The new study found that the people who had a body mass index (BMI) of less than 25 were much less likely to develop type 2 diabetes. BMI indicates how much body fat you have, based on your height and weight. People whose BMI was less than 25 were 70 to 78 percent less likely to develop diabetes than people in the overweight and obese ranges. Your doctor can calculate your BMI, or you can compute it yourself at www.nhlbisupport.com/bmi/.
And here's good news for people who can't lose the extra pounds: You can still reduce your risk considerably when you make other lifestyle changes.
2. Eat smart. A well-balanced diet contributes to a lower diabetes risk. Especially watch your calorie intake and practice portion control. The people in the study who were less likely to develop diabetes ate lots of fiber and cut back on foods high in unhealthy fats and sugar. To gain the same benefits, your diet should be low in fat and high in whole grains.
Get plenty of:
- Whole-grain foods high in fiber, such as whole-grain cereal, whole-wheat bread, brown rice and oatmeal
- Colorful fruits and vegetables like broccoli, spinach, sweet potatoes, carrots, tomatoes, watermelon and berries
- Lean protein found in fish, poultry, lean cuts of pork or beef, beans, lentils, peas, nuts and seeds
- Foods high in salt
- Soda and other sugary drinks
- Saturated and trans fats, found in fried foods, salad dressings, stick margarine, whole milk and pastries
3. Get moving. The people in the study who were considered at low risk for diabetes got at least 20 minutes of activity that increased their breathing or heart rate three times a week. The American Diabetes Association (ADA) recommends you aim for 30 minutes of moderate-intensity activity, such as brisk walking, jogging, swimming or dancing, five days a week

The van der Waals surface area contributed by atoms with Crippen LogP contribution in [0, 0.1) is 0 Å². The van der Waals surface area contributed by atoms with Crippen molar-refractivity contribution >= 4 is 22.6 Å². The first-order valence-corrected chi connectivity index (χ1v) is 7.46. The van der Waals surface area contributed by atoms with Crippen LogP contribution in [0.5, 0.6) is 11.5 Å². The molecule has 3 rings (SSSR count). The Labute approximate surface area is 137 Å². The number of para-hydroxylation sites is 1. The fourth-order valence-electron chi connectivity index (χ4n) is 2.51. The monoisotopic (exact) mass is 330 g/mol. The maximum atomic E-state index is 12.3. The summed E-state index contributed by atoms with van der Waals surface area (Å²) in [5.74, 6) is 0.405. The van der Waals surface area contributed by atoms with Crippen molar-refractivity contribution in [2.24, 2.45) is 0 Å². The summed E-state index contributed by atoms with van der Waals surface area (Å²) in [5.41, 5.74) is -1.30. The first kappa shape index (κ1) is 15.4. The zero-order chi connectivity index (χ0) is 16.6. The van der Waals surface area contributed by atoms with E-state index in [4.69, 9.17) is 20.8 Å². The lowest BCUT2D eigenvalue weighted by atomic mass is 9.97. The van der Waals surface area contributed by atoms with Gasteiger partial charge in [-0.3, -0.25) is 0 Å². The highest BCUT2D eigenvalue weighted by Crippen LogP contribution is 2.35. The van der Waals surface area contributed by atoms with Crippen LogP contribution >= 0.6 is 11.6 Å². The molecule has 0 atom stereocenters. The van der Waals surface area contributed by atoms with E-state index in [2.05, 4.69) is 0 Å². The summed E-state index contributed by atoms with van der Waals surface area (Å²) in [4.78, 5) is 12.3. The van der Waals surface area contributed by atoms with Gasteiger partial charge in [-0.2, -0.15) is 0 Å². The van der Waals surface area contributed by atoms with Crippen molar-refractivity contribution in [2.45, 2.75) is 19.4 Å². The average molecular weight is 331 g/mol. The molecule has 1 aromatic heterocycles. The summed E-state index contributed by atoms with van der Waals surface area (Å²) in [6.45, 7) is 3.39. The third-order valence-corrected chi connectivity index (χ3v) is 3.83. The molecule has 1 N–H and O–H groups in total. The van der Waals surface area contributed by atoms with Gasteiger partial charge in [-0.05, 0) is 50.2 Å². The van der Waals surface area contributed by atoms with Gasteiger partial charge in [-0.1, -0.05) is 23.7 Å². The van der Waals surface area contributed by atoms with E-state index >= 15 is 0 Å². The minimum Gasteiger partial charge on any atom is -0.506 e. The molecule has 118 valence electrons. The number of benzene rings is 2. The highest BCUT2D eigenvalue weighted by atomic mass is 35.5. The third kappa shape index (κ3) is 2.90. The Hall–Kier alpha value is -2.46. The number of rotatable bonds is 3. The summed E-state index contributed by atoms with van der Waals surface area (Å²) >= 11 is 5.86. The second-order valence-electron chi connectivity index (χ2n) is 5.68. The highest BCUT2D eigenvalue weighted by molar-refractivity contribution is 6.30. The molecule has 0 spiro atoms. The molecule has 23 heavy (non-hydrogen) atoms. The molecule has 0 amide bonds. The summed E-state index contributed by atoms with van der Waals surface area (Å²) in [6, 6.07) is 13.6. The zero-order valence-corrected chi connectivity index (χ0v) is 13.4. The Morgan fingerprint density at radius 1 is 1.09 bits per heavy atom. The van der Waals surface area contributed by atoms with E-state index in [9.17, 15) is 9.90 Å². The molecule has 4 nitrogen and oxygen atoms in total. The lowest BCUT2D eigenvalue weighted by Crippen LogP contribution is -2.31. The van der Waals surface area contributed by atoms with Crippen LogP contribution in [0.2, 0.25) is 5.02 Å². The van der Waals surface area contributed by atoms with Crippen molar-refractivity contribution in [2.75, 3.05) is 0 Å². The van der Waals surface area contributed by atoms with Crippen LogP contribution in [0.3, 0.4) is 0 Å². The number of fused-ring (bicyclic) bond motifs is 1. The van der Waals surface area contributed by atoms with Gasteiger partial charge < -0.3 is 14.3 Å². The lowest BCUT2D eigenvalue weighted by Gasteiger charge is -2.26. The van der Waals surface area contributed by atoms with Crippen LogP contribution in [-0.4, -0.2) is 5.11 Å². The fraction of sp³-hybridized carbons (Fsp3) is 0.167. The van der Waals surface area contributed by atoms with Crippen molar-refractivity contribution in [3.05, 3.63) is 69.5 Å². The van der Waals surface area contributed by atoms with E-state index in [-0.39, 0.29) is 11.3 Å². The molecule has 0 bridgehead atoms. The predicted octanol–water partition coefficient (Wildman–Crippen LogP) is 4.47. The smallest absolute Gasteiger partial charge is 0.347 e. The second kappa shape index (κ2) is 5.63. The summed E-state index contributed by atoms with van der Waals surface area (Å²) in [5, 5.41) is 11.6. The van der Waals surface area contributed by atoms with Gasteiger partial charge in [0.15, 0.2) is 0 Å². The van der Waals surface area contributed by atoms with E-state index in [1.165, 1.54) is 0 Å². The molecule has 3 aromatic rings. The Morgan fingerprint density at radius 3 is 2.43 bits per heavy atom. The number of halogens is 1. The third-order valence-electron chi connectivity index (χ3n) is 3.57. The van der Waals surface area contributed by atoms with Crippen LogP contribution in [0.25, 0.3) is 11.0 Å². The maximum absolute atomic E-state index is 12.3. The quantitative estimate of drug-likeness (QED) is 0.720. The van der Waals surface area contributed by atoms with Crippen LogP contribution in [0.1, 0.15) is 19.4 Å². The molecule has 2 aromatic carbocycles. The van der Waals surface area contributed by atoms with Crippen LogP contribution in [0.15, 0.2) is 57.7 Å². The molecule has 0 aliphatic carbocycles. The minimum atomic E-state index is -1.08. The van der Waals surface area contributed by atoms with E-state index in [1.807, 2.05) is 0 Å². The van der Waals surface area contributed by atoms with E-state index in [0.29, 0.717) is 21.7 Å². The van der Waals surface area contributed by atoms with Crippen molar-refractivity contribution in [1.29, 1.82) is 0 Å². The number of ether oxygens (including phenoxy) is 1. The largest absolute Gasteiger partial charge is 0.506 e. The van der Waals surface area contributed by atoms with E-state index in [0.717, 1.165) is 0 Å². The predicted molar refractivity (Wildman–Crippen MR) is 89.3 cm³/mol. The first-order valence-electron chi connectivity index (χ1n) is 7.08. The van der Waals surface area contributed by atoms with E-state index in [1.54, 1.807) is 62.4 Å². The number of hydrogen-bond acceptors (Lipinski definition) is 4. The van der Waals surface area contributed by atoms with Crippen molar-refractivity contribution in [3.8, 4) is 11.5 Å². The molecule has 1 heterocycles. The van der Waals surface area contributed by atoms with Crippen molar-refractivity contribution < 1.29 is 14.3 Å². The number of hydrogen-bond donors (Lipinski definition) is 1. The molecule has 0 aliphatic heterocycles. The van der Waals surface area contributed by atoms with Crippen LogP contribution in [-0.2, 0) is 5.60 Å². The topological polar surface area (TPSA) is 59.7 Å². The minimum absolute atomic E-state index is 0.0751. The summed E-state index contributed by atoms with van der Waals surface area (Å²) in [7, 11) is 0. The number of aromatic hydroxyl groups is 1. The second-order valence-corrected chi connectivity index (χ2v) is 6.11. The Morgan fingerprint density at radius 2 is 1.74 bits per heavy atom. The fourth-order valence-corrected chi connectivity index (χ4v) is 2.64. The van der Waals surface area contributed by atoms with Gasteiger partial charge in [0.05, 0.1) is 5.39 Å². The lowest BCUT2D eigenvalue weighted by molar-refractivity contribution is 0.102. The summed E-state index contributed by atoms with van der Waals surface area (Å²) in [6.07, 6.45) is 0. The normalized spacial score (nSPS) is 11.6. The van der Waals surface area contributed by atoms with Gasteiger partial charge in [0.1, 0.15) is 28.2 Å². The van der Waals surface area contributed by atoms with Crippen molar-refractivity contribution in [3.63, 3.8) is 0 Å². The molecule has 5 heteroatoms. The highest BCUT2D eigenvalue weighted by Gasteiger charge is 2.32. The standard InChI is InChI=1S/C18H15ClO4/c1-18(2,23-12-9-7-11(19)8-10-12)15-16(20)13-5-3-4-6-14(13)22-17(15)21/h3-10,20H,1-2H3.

. The ADA suggests three other types of activity to help reduce risk:
- Regular daily activity, like doing household chores, parking farther away from stores and simply moving around
- Strength training, such as lifting weights
- Flexibility training, such as stretching or yoga
4. Don't smoke. Cigarette smoking can raise blood sugar levels and has been shown to increase resistance to insulin, thereby raising your chances of developing diabetes. Smoking also affects how your pancreas processes insulin, causes inflammation throughout your body and promotes abdominal obesity (even though smokers typically weigh less than nonsmokers, they have more belly fat), all of which contribute to diabetes risk.
5. Drink alcohol in moderation. Light to moderate alcohol intake has been associated with having positive effects on insulin sensitivity in this and other studies. Alcohol may also have anti-inflammatory effects, which could help prevent diabetes. Men should have no more than two drinks a day and women no more than one drink.
However, if you don't drink, don't start. Focus on improving your other lifestyle habits instead.
Source: Prepared by the Editors of The Johns Hopkins Medical Letter: Health After 50